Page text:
"You can’t spread it on kielbasa and expect it to work."
Dr. Oz was talking about weight-loss supplements he's recommended, like green coffee bean extract, when he said that to a panel of U.S. senators on Tuesday. But that's not the kind of Dr. Oz quote supplement advertisers are using, which is why the panel was assembled: to discuss misleading weight-loss ads.
Dr. Oz has become the literal poster boy for unproven, unregulated weight-loss supplements, with companies--and, in many cases, scammers--using his image in their ads, albeit without his consent. Senator Claire McCaskill, Chair of Consumer Protection, is not having it, and believes Oz needs to take responsibility for his role, intentional or not, in these scams, citing specific examples of recommendations he's made on his show:
• "You may think magic is make-believe, but this little bean has scientists saying they've found the magic weight loss cure for every body type. It's green coffee extract."
• "I've got the number-one miracle in a bottle to burn your fat. It's raspberry ketone."
• "Garcinia cambogia: It may be the simple solution you've been looking for to bust your body fat for good."
Dr. Oz directs the Cardiovascular Institute and Complementary Medicine Program at New York-Presbyterian Hospital, is a professor at the Department of Surgery at Columbia University, and, most important, is one of Oprah's favorite things. Needless to say, people trust him.
Senator McCaskill, however, doesn't believe the hype.
"I can't figure this out, Dr. Oz. I get that you do a lot of good on your show. I understand that you give a lot of information that's great information," McCaskill said during the hearing. And then, she burns him pretty good:
"I don't get why you need to say this stuff when you know it's not true. When you have this amazing megaphone, why would you cheapen your show?"
McCaskill, who has publicly discussed her own weight loss due to diet and exercise, especially takes exception to Oz calling a product a "miracle in a bottle."
"I’m not going to argue that [green coffee extract] would pass FDA muster if it was a pharmaceutical drug seeking approval, but among the natural products that are out there, there is a product that has several clinical trials," Oz said, explaining that it's not necessarily about scientific proof. "I've been criticized for having folks come on my show talking about the power of prayer. As a practitioner, I can’t prove that prayer helps people survive an illness."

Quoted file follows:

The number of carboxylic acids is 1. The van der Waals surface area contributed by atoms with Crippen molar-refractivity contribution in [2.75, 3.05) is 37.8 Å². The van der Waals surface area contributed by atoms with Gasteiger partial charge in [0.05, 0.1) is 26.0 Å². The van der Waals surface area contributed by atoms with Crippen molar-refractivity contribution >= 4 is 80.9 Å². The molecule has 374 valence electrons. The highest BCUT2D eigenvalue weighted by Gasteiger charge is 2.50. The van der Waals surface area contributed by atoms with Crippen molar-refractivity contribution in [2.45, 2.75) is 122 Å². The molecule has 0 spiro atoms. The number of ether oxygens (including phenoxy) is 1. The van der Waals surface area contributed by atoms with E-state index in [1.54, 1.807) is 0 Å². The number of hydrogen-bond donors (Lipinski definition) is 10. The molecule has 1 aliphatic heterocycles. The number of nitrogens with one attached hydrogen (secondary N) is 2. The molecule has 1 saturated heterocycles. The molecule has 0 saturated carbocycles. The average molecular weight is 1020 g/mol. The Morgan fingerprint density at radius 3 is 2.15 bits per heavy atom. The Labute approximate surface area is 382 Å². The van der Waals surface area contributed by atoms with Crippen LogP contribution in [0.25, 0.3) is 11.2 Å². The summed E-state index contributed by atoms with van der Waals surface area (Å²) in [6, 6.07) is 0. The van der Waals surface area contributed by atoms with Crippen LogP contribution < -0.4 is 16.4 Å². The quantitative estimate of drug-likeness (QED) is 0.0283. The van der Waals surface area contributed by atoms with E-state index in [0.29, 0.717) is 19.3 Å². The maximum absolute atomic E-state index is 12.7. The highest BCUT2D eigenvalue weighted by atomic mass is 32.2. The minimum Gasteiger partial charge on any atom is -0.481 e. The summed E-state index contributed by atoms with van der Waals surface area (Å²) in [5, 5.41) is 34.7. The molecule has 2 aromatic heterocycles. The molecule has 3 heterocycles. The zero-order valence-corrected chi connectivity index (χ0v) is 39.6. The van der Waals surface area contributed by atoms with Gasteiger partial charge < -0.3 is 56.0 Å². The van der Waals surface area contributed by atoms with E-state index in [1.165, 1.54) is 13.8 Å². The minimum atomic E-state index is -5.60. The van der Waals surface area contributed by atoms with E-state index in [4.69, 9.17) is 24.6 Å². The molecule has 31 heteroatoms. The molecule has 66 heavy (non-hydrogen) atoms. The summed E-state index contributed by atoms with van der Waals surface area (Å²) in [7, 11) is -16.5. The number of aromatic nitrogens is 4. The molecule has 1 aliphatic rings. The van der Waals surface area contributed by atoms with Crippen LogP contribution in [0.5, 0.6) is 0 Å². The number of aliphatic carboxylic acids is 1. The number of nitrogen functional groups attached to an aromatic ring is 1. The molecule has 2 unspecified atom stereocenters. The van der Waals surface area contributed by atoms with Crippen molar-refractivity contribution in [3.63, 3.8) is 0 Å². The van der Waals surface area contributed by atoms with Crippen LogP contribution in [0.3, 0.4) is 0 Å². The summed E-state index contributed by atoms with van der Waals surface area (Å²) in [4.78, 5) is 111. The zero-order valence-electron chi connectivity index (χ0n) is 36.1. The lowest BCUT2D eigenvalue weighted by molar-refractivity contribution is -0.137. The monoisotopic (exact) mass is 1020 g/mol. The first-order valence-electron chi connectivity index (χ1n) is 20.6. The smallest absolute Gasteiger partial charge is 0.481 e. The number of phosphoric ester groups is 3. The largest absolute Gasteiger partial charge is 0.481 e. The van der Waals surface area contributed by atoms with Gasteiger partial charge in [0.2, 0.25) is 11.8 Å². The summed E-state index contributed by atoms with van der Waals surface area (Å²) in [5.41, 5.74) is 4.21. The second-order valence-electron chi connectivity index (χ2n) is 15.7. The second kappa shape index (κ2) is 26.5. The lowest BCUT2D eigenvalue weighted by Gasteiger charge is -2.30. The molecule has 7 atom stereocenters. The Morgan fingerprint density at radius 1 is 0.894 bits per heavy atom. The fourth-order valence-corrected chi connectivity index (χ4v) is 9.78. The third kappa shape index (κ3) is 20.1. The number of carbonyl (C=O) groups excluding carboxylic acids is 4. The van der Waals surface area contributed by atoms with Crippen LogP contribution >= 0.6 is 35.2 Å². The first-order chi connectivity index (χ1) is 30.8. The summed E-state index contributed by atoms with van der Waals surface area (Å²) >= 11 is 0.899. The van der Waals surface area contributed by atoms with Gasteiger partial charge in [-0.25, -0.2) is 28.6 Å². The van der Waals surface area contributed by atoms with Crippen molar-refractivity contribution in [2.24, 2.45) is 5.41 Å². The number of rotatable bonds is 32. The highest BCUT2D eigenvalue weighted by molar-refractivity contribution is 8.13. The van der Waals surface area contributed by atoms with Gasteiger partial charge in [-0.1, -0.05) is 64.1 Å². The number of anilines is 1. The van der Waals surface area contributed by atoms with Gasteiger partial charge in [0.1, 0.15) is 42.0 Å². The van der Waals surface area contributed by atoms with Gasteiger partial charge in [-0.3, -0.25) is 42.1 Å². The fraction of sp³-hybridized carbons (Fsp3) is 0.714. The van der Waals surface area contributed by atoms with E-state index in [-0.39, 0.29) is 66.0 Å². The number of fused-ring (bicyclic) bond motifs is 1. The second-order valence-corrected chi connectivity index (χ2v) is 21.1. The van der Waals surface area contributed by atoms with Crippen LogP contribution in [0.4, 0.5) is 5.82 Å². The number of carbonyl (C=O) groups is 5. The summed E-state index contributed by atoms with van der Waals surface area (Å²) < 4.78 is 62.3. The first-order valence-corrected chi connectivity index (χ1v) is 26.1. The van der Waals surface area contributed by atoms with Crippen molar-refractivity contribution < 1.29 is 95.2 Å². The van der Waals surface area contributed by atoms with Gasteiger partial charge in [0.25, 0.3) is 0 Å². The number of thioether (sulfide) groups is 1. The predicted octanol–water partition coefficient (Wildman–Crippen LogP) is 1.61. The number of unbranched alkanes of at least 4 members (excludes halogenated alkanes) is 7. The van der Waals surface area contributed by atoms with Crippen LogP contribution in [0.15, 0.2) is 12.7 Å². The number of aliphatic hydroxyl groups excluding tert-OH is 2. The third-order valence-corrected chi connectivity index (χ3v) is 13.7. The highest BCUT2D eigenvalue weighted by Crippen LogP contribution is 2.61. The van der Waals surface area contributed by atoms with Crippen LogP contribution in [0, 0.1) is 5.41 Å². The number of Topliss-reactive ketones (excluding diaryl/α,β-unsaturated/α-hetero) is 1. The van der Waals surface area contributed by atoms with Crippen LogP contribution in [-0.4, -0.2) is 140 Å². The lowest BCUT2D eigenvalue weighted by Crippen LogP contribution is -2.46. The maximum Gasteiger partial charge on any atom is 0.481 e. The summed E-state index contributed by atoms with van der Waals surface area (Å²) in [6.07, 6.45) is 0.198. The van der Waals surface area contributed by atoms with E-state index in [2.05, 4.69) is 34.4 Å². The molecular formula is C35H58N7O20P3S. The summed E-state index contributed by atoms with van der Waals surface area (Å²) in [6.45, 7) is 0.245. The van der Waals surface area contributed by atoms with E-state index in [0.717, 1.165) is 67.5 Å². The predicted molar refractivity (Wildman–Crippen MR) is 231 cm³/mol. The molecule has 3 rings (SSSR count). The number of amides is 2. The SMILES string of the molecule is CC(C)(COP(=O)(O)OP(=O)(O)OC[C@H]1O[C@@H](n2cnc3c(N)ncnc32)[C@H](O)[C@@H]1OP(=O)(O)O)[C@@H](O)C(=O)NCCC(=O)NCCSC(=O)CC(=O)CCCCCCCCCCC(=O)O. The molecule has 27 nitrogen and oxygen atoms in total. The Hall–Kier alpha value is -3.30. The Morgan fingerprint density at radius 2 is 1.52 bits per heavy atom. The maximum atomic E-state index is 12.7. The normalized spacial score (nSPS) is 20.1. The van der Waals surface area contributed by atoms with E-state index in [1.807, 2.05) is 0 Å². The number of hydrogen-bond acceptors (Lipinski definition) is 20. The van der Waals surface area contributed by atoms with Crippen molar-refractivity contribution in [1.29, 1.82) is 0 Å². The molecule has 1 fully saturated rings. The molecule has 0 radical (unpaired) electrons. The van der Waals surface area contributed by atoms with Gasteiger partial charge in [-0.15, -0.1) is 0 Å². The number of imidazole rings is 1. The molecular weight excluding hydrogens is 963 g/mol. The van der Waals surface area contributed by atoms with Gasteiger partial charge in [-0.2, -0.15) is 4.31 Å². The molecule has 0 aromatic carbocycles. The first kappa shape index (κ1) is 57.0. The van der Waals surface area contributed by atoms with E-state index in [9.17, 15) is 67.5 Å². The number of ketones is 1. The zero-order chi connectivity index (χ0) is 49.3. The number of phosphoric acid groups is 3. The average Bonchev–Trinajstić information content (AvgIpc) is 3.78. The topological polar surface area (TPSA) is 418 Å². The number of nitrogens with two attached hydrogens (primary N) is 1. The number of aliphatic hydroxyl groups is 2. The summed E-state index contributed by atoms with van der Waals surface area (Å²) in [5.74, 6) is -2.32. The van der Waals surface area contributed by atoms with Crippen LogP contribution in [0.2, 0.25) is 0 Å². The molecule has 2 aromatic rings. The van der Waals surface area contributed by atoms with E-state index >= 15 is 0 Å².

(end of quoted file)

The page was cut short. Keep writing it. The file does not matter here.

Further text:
"You don’t have to buy prayer," the senator responded. "Prayer is free." Point, McCaskill!
"I actually do personally believe in the items I talk about in the show," Oz said. "I passionately study them. I recognize that often times they don’t have the scientific muster to present as fact. [Emphasis, ours.] But, nevertheless, I give my audience the advice I give my family all the time. I give my family these products, specifically the ones you mentioned. I’m comfortable with that part."
That doesn't mean he's cool with scammers using his likeness. Last month, the Federal Trade Commission sued one of the green coffee companies for swindling consumers with those ridiculous fake news sites, on which they included video from The Dr. Oz Show.
"I use language that is very passionate," Oz admits, "and it provided fodder for the unscrupulous advertisers.”
"To not have the conversation about supplements at all, however, would be a disservice to the viewer," Oz read from a prepared statement after the hearing. "In addition to exercising an abundance of caution in discussing promising research and products in the future, I look forward to working with all those present today in finding a way to deal with the problems of weight-loss scams."
Dr. Oz says he'll tone down his language and publish a list of products he sincerely thinks can help people lose weight.
Do you think he's partly to blame for some of the weight-loss ad scams? Have you ever used one of his supplement recommendations?